Like the dedication to the job, but also in terms of making it efficient for them, making it possible for them to act with efficiency. So I think that’s number one, that kind of acting that acting with urgency and like making that sense, like pervade the organization, but second and very important to pair of that is the ability to see the future clearly that, so the ability to see if I take this action.

This is going to be the net effect of that action six months down from, or if I don’t take an action more, importantly, this’ll be the net effect of having not taken that action. Then I think all of the great engineering leaders that I’ve seen, particularly those who are like managing larger org, have that a little bit of an oracle inside them, where they can project in the future and understand the nature of those actions.

And, of course, it’s not a hundred percent. You don’t get it right. A hundred percent of the time, nobody does, but if you can get it right more often than not, like you’re better off than, Not having tried in the first place.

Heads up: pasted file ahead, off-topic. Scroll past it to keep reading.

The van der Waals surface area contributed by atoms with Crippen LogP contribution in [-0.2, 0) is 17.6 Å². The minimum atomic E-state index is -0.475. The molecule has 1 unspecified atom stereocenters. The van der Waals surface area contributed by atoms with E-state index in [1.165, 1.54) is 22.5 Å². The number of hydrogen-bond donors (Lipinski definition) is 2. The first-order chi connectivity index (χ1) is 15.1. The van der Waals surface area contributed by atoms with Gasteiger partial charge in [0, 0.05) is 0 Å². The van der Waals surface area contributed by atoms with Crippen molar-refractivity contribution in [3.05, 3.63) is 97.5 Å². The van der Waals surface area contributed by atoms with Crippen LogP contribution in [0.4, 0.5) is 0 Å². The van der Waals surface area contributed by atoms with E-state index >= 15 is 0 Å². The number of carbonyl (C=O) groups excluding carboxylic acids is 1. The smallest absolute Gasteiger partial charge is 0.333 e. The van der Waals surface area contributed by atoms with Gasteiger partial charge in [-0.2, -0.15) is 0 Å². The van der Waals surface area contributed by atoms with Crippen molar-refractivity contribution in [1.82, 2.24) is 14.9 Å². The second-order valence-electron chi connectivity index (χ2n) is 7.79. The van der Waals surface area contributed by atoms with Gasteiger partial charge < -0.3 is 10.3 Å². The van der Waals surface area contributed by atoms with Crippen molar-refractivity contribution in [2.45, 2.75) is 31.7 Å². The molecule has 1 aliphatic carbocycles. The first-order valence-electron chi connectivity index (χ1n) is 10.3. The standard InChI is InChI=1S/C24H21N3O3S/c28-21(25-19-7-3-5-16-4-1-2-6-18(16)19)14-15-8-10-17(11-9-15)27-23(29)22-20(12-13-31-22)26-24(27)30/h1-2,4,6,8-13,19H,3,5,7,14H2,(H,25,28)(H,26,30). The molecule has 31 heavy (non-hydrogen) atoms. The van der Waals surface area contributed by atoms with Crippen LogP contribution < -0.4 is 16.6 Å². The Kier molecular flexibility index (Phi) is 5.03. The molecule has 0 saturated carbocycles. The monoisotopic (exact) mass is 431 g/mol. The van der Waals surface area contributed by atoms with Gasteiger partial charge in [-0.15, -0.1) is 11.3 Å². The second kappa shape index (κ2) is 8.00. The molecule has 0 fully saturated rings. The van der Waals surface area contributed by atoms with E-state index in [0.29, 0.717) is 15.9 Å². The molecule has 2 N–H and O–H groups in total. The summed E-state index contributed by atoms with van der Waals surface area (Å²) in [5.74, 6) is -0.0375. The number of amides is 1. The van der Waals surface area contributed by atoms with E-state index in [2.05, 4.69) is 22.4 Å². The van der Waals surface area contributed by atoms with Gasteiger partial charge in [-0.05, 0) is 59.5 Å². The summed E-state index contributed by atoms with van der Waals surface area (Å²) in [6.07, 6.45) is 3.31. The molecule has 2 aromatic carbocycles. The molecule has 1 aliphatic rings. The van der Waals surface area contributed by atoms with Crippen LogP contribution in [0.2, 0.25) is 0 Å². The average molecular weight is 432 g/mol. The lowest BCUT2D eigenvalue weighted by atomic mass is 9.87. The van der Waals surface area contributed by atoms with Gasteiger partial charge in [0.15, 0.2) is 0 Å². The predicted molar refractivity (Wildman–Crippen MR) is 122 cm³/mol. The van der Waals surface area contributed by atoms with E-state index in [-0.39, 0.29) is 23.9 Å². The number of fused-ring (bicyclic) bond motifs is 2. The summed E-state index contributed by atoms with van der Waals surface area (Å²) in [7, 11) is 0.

Vidal: [17:28] I think that’s a great answer. It’s interesting pushing the urgency and then having a vision of the future that you’re moving people towards.

Where can we go to learn more about you?

Jeremy, you’ve been really generous with your time. I really appreciate you coming on. And you shared some really great advice to people.

Where can people go to learn more about you if they want to connect with you afterwards?

Jeremy: [17:47] Yeah, if you want to connect with me, I think the easiest these places like LinkedIn or something like that I’m pretty quiet on the internet quite deliberately. But message me on LinkedIn, and I’ll happily return a note that you send there.

Vidal: [17:58] All right. I’ll put a link to your profile. So again, thank you so much. I really appreciate it.

Jeremy: [18:05] Yeah, I enjoyed it. Thanks for having me.